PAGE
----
The MS-AFP test is a routinely offered screening test for all antenatal women because it is both efficient and cost-effective as a method of predicting the risk of neural tube defects in the baby. In addition, it also provides information on the risk of other birth defects and pregnancy complications. It thus forms part of the triple and quadruple tests which are screening tests for fetal anomalies.
Some high-risk conditions in which the MS-AFP test is ordered include:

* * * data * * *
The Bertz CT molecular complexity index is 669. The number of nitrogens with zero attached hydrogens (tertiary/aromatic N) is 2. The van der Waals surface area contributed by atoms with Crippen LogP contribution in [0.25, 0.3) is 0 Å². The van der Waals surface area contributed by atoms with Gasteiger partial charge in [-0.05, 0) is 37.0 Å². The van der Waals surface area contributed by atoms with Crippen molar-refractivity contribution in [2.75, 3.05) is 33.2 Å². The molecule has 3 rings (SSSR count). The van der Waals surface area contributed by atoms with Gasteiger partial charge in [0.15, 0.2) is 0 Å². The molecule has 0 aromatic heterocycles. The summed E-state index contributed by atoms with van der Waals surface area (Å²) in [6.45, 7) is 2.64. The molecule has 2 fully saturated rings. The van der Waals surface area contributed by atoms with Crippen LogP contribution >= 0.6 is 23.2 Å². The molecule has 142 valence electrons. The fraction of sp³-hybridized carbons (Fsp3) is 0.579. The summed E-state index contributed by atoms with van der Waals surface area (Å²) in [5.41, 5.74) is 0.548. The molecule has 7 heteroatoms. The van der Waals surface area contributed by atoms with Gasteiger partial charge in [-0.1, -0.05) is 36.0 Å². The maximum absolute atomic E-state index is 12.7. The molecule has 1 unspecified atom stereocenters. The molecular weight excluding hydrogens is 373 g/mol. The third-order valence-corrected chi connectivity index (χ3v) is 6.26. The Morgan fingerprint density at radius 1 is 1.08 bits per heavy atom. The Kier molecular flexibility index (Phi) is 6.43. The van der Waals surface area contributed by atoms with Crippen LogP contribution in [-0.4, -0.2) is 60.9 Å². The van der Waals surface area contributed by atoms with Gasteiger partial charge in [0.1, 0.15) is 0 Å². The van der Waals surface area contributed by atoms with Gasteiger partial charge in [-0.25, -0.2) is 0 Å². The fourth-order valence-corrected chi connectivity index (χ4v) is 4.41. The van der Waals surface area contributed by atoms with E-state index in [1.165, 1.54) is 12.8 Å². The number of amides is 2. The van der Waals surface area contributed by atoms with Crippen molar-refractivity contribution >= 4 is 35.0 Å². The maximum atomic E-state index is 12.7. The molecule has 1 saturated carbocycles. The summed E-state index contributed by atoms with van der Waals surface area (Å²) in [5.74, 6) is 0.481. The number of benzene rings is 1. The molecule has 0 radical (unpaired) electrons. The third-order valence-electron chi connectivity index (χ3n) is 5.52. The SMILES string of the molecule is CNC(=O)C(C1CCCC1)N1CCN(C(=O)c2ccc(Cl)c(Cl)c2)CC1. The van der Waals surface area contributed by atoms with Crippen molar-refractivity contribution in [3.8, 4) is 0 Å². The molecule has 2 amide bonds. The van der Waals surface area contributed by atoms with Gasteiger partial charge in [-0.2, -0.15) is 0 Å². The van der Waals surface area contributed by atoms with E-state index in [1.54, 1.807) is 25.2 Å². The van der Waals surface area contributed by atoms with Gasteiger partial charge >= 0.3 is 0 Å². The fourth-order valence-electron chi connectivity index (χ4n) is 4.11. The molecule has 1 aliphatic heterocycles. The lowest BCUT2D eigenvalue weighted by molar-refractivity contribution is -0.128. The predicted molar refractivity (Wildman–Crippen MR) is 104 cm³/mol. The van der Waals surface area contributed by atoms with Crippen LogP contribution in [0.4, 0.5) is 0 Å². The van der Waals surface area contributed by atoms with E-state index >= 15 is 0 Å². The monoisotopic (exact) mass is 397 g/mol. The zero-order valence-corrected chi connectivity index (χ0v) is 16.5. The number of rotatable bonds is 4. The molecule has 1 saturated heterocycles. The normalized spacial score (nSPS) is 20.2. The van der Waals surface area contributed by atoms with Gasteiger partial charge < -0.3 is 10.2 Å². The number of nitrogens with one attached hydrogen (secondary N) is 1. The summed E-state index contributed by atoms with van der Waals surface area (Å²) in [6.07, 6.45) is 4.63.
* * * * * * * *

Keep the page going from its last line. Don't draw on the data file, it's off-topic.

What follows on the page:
History of babies with congenital defects
Family history of babies with congenital defects
A health care professional will take a blood sample from a vein in your arm, using a small needle. After the needle is inserted, a small amount of blood will be collected into a test tube or vial. You may feel a little sting when the needle goes in or out. This usually takes less than five minutes.
The American Pregnancy Association says that all pregnant women should be offered an AFP test sometime between the 15th and 20th week of pregnancy. The test may be especially recommended if you:
Have a family history of birth defects
Are 35 years or older